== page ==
75,000 vulnerable children, orphans expected to attend Bible camps across former Soviet Union during ‘summer of suffering’
LOVES PARK, Ill. — The Ukraine war and growing desperation in hard times are driving a surge in the number of children expected to flock to Bible camps this summer across the former Soviet Union, a region once steeped in atheism.
Amid fears the Ukraine conflict could escalate at any moment, Illinois-based Slavic Gospel Association (SGA, www.sga.org) says it expects more than 800 local evangelical churches partnering with the ministry to run summer Bible camps in Ukraine, Russia and neighboring countries this year, hosting a total of 75,000 orphans and vulnerable children.
“Amid war, upheaval, hunger and growing poverty, children and their parents are desperate for hope in what otherwise could be a summer of suffering and struggle,” said SGA president Michael Johnson.
‘Amazing’ Response to Gospel
Last year, as a result of more than 700 summer Bible camps held in 10 countries, Johnson said more than 7,000 children decided to follow Christ and more than 11,000 said they wanted to start going to church — double the previous year.
In Ukraine, Bible camps took place last summer in the war zone. When attack sirens went off, children took cover until the all-clear was given.
“Many children are from non-Christian homes where poverty, hunger and alcoholism are common, and they’ve never heard the Gospel before,” Johnson said. “As they hear about Christ’s love for the first time and experience the genuine care of local Christians, the response is amazing. Thousands are receiving the Gospel, joining local churches, and being baptized.”
Rayana in Kazakhstan explained how a church summer camp changed her life. She grew up in an orphanage, feeling unwanted. At Bible camp, she discovered that God and local Christians actually loved her.
“Christian camps are different, because children change, and the truths affect their hearts,” said Rayana, who now shares God’s love with a new generation of unwanted and neglected children. “Nowadays, it’s very difficult to talk about Christ in the orphanages. At the Bible camps (we) can do much more.”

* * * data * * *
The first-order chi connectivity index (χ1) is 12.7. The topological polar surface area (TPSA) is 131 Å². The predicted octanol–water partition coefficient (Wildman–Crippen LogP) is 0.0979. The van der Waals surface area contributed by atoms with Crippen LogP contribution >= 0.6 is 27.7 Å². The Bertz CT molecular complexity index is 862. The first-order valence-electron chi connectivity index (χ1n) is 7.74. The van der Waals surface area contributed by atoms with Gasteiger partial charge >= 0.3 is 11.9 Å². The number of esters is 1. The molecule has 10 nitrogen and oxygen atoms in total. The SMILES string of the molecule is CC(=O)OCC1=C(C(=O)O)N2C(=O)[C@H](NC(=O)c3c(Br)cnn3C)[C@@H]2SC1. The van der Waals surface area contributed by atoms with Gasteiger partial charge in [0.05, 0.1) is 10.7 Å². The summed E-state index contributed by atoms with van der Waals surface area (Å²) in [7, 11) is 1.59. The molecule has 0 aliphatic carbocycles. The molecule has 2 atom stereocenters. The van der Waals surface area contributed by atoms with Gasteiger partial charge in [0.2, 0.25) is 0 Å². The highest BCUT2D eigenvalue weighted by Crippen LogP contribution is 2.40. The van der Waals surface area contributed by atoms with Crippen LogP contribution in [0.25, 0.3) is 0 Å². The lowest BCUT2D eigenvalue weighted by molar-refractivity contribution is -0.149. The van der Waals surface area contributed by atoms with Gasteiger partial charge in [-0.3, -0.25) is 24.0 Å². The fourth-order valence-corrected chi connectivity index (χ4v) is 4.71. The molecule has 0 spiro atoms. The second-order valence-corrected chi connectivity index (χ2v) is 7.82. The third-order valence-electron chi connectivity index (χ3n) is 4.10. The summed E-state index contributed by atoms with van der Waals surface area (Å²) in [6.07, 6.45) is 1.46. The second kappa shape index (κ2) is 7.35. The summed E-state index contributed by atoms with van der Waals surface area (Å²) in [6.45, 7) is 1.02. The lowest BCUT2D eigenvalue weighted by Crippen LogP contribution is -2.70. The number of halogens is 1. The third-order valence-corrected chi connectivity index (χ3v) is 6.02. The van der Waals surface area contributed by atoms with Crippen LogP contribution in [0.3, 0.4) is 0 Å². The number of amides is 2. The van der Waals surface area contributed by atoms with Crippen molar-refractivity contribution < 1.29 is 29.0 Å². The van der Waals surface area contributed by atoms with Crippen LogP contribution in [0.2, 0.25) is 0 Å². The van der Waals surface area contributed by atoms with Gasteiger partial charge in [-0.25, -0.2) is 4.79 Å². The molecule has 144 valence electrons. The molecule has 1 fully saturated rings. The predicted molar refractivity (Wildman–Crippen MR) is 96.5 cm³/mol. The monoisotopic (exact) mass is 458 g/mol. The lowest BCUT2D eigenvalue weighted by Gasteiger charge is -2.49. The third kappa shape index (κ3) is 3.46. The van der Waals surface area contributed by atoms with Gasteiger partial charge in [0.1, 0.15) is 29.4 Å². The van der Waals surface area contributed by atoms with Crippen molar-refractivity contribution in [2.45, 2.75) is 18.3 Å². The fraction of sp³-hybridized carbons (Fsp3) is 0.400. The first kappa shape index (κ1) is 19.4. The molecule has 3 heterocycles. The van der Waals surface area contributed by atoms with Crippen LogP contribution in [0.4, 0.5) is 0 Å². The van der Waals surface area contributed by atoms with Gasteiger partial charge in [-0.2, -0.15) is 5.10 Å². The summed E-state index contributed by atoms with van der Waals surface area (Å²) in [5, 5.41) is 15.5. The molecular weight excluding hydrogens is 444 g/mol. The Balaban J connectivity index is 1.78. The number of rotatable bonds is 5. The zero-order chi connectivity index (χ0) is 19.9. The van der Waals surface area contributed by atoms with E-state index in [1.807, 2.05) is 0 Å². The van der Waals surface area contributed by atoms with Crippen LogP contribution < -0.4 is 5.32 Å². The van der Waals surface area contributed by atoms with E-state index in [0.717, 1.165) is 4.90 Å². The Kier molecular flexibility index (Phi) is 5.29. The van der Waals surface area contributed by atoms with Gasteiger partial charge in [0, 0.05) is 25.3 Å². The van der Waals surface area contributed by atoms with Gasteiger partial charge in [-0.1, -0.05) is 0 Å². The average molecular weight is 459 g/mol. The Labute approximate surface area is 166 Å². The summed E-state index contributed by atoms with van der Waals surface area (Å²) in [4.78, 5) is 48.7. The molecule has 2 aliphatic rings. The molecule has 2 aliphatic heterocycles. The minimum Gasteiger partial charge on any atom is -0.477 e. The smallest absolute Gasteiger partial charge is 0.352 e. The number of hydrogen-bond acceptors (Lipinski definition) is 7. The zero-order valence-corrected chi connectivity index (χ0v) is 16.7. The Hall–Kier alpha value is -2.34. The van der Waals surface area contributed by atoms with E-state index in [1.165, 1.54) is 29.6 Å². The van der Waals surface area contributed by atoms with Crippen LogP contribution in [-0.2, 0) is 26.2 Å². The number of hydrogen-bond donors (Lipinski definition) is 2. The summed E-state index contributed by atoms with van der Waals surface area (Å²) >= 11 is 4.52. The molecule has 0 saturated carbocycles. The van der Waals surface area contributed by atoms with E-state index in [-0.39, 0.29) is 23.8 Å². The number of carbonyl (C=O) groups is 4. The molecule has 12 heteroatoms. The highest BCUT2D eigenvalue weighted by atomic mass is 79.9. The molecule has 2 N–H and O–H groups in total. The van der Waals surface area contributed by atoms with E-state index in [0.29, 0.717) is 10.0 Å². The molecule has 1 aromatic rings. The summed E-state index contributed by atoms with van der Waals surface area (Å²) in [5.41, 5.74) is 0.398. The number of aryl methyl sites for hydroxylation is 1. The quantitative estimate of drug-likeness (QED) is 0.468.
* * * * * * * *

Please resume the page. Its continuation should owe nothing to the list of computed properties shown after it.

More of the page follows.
‘Hugging Hands,’ God’s Embrace
Olya also grew up in an orphanage in Kazakhstan. “Every child in orphanages receives a mental trauma,” she said. “They become insecure, withdrawn, closed off and unhappy.”
When Olya went to an SGA-supported Bible camp, she felt people cared about her for the first time in her life. Local church volunteers showed Olya that Christ “gives his love to all children who lack hugging hands.”
“Camp reminded us of one real, loving family,” she said. “Children form ideas about how to live with each other, respect each other, love each other. All this helps children to create families in the future, to care and love the way we were loved by our (camp leaders).”
Once they’ve experienced this “loving family,” children are eager to share their experience and new hope with others.
In Belarus, Pastor Alexander recalls how Danik, a seven-year-old boy at camp, left his friends playing games to tell passersby “God loves people… (and) is always there.” The young evangelist invited them all to church, and more new people came that month than ever before.
“This is a beautiful affirmation of the work God is doing in the midst of all the turmoil and war,” Johnson said.
Founded in 1934, Slavic Gospel Association (SGA, www.sga.org) helps “forgotten” orphans, widows and families in Ukraine, Russia, the former Soviet countries of Eastern Europe, Central Asia, and Russian-speaking immigrants in Israel – caring for their physical needs and sharing the life-transforming Gospel. SGA supports an extensive grassroots network of local evangelical missionary pastors and churches in cities and rural villages across this vast region.
PHOTO CUTLINE: ‘HUGGING HANDS,’ GOD’S EMBRACE: Amid war and turmoil, Slavic Gospel Association (SGA, www.sga.org) expects more than 800 local evangelical churches partnering with the Illinois-based ministry to run summer Bible camps in Ukraine, Russia and neighboring countries this year, hosting a total of 75,000 orphans and vulnerable children.